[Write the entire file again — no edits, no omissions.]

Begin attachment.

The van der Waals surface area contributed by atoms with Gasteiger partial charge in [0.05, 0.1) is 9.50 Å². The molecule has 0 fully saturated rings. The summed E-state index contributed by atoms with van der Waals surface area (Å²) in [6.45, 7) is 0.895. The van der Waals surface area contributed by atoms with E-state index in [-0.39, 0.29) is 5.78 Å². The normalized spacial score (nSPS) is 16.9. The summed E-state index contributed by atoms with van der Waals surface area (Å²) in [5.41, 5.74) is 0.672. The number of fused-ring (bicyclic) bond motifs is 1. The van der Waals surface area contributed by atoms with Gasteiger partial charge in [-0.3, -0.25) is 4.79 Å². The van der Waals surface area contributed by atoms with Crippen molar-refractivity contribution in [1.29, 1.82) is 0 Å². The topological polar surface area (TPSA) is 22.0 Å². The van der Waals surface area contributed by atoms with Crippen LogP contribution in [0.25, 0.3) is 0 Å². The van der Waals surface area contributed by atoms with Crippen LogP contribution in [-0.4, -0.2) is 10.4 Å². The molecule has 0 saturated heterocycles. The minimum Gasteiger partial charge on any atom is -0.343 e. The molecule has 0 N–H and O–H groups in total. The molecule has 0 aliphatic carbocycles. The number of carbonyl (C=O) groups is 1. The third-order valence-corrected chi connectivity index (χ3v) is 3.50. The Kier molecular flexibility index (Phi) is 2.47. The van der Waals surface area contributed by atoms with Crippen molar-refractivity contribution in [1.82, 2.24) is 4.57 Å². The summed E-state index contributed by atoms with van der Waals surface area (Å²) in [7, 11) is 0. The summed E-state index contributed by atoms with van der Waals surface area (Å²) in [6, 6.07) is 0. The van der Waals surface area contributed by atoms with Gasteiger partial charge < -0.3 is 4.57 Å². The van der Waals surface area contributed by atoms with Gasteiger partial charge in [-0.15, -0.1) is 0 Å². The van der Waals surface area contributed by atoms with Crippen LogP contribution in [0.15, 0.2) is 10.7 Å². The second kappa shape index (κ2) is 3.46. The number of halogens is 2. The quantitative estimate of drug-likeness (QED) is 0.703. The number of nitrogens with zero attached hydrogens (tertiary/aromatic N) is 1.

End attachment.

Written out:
The van der Waals surface area contributed by atoms with Gasteiger partial charge in [0.05, 0.1) is 9.50 Å². The molecule has 0 fully saturated rings. The summed E-state index contributed by atoms with van der Waals surface area (Å²) in [6.45, 7) is 0.895. The van der Waals surface area contributed by atoms with E-state index in [-0.39, 0.29) is 5.78 Å². The normalized spacial score (nSPS) is 16.9. The summed E-state index contributed by atoms with van der Waals surface area (Å²) in [5.41, 5.74) is 0.672. The number of fused-ring (bicyclic) bond motifs is 1. The van der Waals surface area contributed by atoms with Gasteiger partial charge in [-0.3, -0.25) is 4.79 Å². The van der Waals surface area contributed by atoms with Crippen molar-refractivity contribution in [1.29, 1.82) is 0 Å². The topological polar surface area (TPSA) is 22.0 Å². The van der Waals surface area contributed by atoms with Crippen LogP contribution in [0.25, 0.3) is 0 Å². The van der Waals surface area contributed by atoms with Crippen LogP contribution in [-0.4, -0.2) is 10.4 Å². The molecule has 0 saturated heterocycles. The minimum Gasteiger partial charge on any atom is -0.343 e. The molecule has 0 N–H and O–H groups in total. The molecule has 0 aliphatic carbocycles. The number of carbonyl (C=O) groups is 1. The third-order valence-corrected chi connectivity index (χ3v) is 3.50. The Kier molecular flexibility index (Phi) is 2.47. The van der Waals surface area contributed by atoms with Crippen molar-refractivity contribution in [1.82, 2.24) is 4.57 Å². The summed E-state index contributed by atoms with van der Waals surface area (Å²) in [7, 11) is 0. The summed E-state index contributed by atoms with van der Waals surface area (Å²) in [6, 6.07) is 0. The van der Waals surface area contributed by atoms with Gasteiger partial charge < -0.3 is 4.57 Å². The van der Waals surface area contributed by atoms with Gasteiger partial charge in [-0.15, -0.1) is 0 Å². The van der Waals surface area contributed by atoms with Crippen LogP contribution in [0.15, 0.2) is 10.7 Å². The second kappa shape index (κ2) is 3.46. The number of halogens is 2. The quantitative estimate of drug-likeness (QED) is 0.703. The number of nitrogens with zero attached hydrogens (tertiary/aromatic N) is 1.